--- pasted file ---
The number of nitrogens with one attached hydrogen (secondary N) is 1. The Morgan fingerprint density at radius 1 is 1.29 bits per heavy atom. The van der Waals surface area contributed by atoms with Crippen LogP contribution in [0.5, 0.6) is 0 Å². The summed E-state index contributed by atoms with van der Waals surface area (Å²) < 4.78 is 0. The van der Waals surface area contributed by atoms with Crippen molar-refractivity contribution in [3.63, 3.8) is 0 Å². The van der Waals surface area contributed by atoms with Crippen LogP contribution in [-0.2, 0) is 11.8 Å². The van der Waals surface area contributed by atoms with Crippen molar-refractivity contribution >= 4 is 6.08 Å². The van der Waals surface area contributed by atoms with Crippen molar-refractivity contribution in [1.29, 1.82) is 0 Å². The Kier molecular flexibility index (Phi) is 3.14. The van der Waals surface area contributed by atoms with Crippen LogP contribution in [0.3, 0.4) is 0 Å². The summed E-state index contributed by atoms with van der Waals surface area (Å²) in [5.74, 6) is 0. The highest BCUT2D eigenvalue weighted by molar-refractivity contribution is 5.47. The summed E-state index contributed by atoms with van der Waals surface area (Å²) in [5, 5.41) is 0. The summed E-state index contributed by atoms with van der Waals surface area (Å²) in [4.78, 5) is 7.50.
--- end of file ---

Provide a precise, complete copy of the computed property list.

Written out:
The number of nitrogens with one attached hydrogen (secondary N) is 1. The Morgan fingerprint density at radius 1 is 1.29 bits per heavy atom. The van der Waals surface area contributed by atoms with Crippen LogP contribution in [0.5, 0.6) is 0 Å². The summed E-state index contributed by atoms with van der Waals surface area (Å²) < 4.78 is 0. The van der Waals surface area contributed by atoms with Crippen molar-refractivity contribution in [3.63, 3.8) is 0 Å². The van der Waals surface area contributed by atoms with Crippen LogP contribution in [-0.2, 0) is 11.8 Å². The van der Waals surface area contributed by atoms with Crippen molar-refractivity contribution >= 4 is 6.08 Å². The van der Waals surface area contributed by atoms with Crippen molar-refractivity contribution in [1.29, 1.82) is 0 Å². The Kier molecular flexibility index (Phi) is 3.14. The van der Waals surface area contributed by atoms with Crippen LogP contribution in [0.3, 0.4) is 0 Å². The summed E-state index contributed by atoms with van der Waals surface area (Å²) in [5.74, 6) is 0. The highest BCUT2D eigenvalue weighted by molar-refractivity contribution is 5.47. The summed E-state index contributed by atoms with van der Waals surface area (Å²) in [5, 5.41) is 0. The summed E-state index contributed by atoms with van der Waals surface area (Å²) in [4.78, 5) is 7.50.